MHC class II proteins are only expressed on dendritic cells, macrophages, B-cells as antigen presenting cells .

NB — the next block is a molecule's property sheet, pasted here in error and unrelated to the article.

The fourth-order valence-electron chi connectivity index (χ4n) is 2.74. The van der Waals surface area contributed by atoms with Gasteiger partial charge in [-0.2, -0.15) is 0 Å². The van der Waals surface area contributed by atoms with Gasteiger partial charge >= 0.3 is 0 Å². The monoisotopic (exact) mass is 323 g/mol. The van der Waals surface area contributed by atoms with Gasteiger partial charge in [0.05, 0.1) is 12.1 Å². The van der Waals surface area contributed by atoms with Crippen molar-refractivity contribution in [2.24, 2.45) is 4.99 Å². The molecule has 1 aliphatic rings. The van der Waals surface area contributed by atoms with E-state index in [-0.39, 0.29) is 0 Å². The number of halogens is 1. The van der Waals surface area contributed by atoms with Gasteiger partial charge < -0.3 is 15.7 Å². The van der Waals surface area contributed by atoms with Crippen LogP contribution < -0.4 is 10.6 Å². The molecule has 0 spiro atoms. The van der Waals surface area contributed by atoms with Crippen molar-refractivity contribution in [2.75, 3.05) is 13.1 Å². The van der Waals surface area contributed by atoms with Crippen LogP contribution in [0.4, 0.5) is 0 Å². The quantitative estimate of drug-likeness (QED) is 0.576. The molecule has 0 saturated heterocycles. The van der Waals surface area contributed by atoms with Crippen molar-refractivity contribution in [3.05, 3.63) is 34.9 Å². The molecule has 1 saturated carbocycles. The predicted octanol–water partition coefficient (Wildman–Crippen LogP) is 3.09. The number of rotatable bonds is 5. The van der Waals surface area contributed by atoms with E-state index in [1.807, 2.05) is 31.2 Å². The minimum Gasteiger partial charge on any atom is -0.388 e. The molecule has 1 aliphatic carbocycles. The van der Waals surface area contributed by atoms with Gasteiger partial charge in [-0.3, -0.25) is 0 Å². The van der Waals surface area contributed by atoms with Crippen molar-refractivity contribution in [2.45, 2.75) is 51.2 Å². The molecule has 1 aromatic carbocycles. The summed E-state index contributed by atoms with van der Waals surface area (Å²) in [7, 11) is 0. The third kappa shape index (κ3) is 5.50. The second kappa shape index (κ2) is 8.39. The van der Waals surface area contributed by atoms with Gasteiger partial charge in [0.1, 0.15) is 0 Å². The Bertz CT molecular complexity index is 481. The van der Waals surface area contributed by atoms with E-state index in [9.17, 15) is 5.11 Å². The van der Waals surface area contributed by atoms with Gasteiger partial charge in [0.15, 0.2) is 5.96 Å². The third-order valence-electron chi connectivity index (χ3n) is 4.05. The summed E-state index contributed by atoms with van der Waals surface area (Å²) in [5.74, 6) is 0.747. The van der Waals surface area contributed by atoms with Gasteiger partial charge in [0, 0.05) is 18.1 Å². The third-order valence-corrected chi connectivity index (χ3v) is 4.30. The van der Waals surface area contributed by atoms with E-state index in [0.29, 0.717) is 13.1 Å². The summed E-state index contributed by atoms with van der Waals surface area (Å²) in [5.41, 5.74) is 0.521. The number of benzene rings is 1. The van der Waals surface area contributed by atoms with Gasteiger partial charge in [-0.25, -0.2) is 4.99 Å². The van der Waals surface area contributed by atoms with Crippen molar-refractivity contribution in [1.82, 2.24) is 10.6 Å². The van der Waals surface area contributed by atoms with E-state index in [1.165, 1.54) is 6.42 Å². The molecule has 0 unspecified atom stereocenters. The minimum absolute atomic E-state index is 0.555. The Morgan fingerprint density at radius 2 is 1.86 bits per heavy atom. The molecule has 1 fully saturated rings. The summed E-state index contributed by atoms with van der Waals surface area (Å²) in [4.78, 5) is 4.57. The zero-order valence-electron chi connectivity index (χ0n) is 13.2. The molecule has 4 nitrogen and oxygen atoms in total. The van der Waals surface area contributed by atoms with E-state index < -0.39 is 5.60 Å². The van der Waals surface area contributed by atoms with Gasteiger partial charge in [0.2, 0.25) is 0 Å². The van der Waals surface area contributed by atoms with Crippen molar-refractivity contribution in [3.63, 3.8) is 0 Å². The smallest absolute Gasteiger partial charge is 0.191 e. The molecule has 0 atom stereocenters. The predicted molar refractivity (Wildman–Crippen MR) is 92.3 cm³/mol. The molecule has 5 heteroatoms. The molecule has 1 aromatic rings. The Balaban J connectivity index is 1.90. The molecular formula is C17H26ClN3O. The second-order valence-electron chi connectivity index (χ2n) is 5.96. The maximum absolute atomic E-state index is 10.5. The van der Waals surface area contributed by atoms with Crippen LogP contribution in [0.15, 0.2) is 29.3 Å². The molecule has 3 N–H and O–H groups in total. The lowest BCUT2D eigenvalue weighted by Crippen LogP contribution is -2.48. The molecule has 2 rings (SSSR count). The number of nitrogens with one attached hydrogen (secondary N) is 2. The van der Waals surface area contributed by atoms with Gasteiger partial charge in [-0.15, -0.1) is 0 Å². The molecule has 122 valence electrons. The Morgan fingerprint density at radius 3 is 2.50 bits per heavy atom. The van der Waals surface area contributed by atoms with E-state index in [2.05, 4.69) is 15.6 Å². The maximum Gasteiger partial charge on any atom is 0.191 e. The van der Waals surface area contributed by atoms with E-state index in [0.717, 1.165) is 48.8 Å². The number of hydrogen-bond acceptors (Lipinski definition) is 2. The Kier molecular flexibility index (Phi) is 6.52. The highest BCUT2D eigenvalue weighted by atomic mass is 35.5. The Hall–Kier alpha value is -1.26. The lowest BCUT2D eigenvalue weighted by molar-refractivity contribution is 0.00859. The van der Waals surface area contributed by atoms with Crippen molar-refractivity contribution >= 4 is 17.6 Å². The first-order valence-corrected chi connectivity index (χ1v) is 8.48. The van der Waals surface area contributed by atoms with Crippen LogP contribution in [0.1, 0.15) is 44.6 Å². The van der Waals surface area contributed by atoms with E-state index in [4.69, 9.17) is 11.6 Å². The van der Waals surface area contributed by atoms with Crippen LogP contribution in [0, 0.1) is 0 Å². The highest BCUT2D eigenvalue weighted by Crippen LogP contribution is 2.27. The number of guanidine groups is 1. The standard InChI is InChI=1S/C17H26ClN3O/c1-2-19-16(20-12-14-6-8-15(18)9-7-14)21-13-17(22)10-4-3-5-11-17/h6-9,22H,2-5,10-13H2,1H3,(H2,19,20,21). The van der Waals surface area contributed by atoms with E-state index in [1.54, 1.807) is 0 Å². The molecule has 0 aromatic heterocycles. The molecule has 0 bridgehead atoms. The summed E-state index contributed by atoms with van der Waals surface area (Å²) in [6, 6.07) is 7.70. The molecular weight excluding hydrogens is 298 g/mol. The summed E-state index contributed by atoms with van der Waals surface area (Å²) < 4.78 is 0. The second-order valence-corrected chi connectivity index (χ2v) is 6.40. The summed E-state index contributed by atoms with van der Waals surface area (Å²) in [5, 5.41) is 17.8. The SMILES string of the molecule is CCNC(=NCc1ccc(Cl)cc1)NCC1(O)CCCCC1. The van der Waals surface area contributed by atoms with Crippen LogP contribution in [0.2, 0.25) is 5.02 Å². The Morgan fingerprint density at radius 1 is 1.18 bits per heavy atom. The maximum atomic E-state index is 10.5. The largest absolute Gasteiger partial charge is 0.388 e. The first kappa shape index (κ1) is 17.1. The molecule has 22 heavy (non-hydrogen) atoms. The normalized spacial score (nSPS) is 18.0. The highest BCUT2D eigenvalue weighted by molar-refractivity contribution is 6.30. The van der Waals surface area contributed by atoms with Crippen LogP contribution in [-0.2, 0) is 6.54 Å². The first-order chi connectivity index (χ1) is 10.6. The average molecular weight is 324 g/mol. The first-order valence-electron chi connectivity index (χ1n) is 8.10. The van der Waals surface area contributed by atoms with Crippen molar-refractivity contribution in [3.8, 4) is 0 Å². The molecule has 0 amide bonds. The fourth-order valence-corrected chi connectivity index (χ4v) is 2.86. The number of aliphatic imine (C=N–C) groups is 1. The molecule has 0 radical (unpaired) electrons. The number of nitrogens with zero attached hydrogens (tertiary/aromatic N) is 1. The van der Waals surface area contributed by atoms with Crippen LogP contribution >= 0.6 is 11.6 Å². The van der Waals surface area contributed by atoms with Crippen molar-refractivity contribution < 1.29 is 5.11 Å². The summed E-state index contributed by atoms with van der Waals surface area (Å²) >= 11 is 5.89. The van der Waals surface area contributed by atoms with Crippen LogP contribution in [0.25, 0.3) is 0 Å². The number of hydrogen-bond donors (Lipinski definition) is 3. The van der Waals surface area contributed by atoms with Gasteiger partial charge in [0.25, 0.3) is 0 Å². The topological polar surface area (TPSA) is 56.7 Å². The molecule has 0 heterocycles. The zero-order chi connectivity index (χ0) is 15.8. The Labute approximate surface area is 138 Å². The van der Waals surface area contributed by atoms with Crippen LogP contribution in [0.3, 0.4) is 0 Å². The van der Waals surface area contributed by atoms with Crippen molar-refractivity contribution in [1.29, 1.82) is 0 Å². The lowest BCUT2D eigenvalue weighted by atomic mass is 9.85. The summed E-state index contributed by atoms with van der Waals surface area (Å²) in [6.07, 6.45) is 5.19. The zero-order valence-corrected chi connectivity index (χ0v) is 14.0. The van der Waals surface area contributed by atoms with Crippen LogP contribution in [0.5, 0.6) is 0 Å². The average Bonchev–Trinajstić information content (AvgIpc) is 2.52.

B cells usually require T cell help for full activation. B cells are activated in primary immune response which initially produce IgM. Deficiency of CD40 impairs class switching. Most T cell antigens have repetitive epitopes (e.g.LPS/endotoxin), which are able to cross link to B cell surface immunoglobulin to activate these cells. IL-1 causes pyrexia and local inflammation. Recombinant forms of interleukin receptor antagonists (IL-1Ra) are useful as disease modifying drugs in rheumatoid arthritis. IL-2, IL-4, IL-5 and IL-10 are commonly produced by T helper cells. Antibody production is promoted. Immature dendritic cells are stimulated to mature by T helper cells. Tumour necrosis factor can bind to either p55 or p75 receptors and activates nuclear factor kappa B (NFkB) transcription factor. It promotes interleukin activity and can induce apoptosis. TNF α is procoagulant and can lead to thrombosis. TNF is produced by natural killer, T cells and macrophages. It enhances dendritic cell migration. It also increases adhesion molecule expression on vascular endothelium, allowing for increased permeability. IFN α and IFN β are antiviral cytokines. I FN γ is produced by natural killer and T cells. IFN α and IFN β (not γ) bind to the same receptor known as type I receptors. IFN β is used therapeutically in multiple sclerosis. IgG is the commonest antibody in the serum. There are 2 light and 2 heavy chains, making a total molecular weight of 150,000 kDa. It comprises 2 Fab fragments, and is divalent rather than monovalent. The reference range is 8-20 g/l. Systemic Mastocytosis is due to excessive mast cell stimulation. It leads to anaphylactic like states - urticaria, flushing and also GI symptoms such as diarrhoea and nausea. Mast cells are Ig E mediated but can be triggered by injury, drugs and complements. It is caused by mast cell release of histamine in the skin or connective tissue. Diagnosis can be confirmed by raised levels of urinary N-methyl imidazole, blood eosinophilia and thrombocytopenia. It classically presents with episodes of flushing, vomiting, diarrhoea and abdominal pain.